- Because labor is most important, employees use a timesheet or time tracking system to record the amount of time spent working on a job
Let’s dive into some examples of job order costing for service-based businesses:
Example 1: Marketing Agencies
Let’s say you own a marketing agency and a client hires you to write copy for a landing page. They’ve already provided an outline, web page design, quotes, and stats.
Now let’s say another client comes along and wants a similar landing page copy. But they want you to interview 5 subject matter experts, present the findings and propose the direction and copy of the landing page.
Same type of copy, two completely different projects. Using job order costing to determine the profitability of each project gives you valuable insight into the value of each client and can help you package and price your services.
Example 2: Film and Production Studios
In film and production industries, job order costing is used to track labor and material costs such as props, costumes, actors, and camera equipment.
Depending on the project’s budget and requirements, job order costing becomes extremely useful when determining where to cut costs and profitability margins.
Example 3: Law Firms
A corporate lawyer can work with a client to provide basic legal advice for a case that doesn’t require extensive legal research, meetings, or resources. If the same lawyer worked on a complex case that required hours of research, meetings, and additional resources, they would use job order costing to calculate the exact amount the client owes for the direct labor and direct materials used to complete the service.
Time Tracking + Job Order Costing
In service-based businesses, where direct labor is the most substantial cost, time tracking based on predetermined rates is essential for successfully implementing a job order costing system. It demonstrates whether a project is worth the time you spent on it and identifies whether you undercharged based on the time it took to complete.
Time tracking can be done using spreadsheets or good old-fashioned pen and paper. But having time-tracking software is a more efficient and scalable solution that provides clear visibility into how employees are spending their time.
👉 Tip: look for time-tracking software (such as FreshBooks) that integrates with your tech stack for accounting, invoicing, project management, and payroll.
Project Profitability Tools + Job Order Costing
Using project profitability and job order costing together is the perfect combination for running a business. First, job order costing details each expense, estimating costs in an accurate manner. Then follows project profitability tools, which track the performance of projects to determine exactly how profitable they are.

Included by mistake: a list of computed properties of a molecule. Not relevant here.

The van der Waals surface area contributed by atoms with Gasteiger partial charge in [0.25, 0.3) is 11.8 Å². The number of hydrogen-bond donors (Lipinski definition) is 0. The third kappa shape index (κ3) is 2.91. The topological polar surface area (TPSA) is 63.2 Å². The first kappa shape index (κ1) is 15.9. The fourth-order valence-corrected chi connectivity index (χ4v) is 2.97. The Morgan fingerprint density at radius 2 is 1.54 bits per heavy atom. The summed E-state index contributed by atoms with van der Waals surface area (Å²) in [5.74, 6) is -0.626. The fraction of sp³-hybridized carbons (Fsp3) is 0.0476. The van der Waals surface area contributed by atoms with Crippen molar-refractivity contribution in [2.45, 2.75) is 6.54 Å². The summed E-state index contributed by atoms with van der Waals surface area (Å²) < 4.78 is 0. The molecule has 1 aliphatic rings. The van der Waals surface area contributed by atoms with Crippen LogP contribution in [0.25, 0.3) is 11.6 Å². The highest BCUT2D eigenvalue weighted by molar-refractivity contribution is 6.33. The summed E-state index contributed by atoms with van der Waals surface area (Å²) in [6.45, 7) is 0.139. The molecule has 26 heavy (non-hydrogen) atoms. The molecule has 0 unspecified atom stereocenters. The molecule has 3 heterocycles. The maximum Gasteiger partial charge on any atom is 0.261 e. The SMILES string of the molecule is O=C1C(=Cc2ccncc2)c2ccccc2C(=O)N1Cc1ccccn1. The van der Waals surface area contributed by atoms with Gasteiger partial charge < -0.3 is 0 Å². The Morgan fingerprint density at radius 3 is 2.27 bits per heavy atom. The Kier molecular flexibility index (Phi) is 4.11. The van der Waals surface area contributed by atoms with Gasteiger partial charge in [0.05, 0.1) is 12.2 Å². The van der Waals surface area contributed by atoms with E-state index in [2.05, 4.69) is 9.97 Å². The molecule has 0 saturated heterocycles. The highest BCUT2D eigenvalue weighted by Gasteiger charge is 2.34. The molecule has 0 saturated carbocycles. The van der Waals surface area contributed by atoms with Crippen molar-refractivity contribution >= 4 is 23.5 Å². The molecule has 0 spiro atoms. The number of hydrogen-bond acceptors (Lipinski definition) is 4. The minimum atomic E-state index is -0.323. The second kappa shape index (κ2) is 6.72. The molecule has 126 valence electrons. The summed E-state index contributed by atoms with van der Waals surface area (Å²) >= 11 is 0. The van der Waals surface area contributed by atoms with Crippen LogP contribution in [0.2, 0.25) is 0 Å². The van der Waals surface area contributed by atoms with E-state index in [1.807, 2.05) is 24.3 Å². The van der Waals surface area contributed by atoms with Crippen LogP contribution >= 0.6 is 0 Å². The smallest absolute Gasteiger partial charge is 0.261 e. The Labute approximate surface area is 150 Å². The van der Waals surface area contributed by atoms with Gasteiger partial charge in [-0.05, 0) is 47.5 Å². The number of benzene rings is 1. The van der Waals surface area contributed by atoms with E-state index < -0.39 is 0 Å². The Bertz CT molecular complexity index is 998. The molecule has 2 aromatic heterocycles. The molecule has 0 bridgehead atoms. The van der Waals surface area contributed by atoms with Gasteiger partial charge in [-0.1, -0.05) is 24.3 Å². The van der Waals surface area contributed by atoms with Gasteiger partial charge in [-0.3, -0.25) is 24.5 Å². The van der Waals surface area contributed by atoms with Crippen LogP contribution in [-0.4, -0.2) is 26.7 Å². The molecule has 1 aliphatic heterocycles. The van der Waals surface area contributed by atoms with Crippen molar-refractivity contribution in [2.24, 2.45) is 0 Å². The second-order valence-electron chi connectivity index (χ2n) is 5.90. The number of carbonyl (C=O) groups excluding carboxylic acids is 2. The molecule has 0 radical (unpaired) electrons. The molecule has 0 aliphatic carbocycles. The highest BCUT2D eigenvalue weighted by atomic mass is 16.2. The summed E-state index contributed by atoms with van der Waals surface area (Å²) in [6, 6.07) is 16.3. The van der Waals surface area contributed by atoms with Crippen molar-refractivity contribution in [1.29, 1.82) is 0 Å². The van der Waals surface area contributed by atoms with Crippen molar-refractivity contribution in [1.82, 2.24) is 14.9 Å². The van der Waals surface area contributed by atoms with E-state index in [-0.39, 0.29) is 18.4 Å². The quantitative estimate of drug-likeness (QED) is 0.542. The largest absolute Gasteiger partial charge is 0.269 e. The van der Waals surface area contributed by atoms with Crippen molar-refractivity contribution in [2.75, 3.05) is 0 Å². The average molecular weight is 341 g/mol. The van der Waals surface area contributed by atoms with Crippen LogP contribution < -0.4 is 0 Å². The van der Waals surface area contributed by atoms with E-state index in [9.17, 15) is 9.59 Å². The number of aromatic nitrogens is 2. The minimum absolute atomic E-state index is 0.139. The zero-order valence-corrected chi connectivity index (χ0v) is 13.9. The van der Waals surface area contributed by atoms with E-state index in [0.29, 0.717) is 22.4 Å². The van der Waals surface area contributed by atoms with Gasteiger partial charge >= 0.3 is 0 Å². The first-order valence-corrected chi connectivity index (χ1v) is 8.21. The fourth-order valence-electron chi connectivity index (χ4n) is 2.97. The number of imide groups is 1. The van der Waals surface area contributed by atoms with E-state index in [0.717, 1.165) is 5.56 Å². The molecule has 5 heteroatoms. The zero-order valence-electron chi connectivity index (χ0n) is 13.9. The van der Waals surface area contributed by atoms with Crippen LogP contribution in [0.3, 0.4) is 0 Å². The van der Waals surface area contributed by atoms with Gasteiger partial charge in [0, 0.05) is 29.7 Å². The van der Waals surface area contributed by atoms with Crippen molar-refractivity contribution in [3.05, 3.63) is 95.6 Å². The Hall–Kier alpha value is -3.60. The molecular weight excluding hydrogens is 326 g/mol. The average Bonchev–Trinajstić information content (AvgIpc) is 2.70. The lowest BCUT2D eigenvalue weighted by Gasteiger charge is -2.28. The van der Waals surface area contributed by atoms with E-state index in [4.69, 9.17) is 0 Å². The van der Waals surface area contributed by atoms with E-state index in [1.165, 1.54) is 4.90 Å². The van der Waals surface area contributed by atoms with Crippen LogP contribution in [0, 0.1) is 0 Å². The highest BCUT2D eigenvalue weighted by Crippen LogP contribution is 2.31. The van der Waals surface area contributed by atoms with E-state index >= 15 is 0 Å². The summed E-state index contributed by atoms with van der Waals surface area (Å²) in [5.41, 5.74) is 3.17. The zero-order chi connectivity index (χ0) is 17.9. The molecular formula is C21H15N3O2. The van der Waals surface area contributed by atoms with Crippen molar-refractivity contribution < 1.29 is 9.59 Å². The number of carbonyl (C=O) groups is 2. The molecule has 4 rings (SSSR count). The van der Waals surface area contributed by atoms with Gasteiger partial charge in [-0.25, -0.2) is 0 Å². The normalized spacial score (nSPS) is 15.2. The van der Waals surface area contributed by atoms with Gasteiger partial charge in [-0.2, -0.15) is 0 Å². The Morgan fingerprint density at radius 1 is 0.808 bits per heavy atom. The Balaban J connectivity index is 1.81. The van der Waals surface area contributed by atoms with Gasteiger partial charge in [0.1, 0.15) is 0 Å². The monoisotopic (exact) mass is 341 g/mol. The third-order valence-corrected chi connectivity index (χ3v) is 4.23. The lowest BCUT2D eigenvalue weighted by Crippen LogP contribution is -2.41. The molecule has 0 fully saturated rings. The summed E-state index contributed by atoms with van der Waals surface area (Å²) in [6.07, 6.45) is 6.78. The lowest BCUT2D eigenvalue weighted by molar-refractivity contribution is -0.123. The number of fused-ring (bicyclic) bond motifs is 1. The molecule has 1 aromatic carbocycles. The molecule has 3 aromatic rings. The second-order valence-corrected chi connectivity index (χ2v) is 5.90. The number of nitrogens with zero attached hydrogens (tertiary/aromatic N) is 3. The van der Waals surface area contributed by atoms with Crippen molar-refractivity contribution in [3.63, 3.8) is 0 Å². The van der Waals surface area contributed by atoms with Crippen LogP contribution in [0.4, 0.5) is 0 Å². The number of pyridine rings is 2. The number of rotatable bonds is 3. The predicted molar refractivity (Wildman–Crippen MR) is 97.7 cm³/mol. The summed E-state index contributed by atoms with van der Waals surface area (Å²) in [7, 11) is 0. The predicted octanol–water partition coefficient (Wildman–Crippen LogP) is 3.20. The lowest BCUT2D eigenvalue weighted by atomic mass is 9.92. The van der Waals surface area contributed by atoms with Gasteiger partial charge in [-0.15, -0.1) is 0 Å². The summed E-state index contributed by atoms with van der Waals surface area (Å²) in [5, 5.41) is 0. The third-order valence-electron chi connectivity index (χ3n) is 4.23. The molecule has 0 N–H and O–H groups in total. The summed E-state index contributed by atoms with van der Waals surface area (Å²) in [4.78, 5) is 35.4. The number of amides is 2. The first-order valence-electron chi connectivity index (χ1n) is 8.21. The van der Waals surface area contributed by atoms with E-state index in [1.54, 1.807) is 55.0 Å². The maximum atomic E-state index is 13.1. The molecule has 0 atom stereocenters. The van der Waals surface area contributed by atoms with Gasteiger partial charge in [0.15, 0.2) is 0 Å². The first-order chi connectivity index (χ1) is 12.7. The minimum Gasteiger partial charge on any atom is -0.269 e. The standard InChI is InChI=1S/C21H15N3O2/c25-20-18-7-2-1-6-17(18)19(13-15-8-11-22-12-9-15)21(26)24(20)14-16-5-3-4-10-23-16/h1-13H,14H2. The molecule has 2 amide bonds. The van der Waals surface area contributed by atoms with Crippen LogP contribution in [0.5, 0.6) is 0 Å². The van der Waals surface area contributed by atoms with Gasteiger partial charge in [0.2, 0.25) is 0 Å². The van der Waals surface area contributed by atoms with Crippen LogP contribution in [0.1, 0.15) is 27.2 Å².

FreshBooks Project Profitability reporting tool collects all your costs from your income and provides a visual breakdown of each, so you can clearly determine which projects are profitable.
How Job Order Costing Can Go Wrong
While there are many benefits to job order costing, this method can go downhill quickly if it’s not implemented correctly.
The key to job order costing success is precise documentation on your direct materials, overhead costs, and direct labor hours that contributed to completing a project. You’ll need to ensure these are as accurate as possible to strike a balance between revenue and project costs.
This is why it’s crucial to have an adequate costing system in place that tracks each of these variables involved in job order costing. Time-tracking and project profitability tools, as mentioned above, ensures that you’re accounting for all details needed.
If you fail to account for your business costs accurately, then you aren’t building a firm foundation for decision-making. In turn, the many benefits of job order costing such as increasing profitability and visibility aren’t experienced.
Bottom Line: Job Order Costing is Essential for Profitability
Gaining clear visibility into your business is essential to grow profits and build a scaling company. While it’s easy to feel overwhelmed running a business, we can draw out a few main points of job order costing to keep in mind:
- Because job order costing breaks down each expense (labor, materials, and overhead), it determines the profitability of a project and informs you if it’s worth pursuing
- Over time, job order costing can provide valuable data regarding projects which can inform business decisions
- Job order costing method adapts to any project and can be used as your company grows
- Accurate employee time tracking is essential when implementing a job order costing system and software that calculates and automates some of this process diminishes room for error
about the author
Megan Smith is a B2B marketer based in Toronto with experience in SaaS, e-commerce, and fin-tech industries. Megan creates content that educates, inspires, and drives revenue. You can find out more about Megan on Twitter @megansmitth.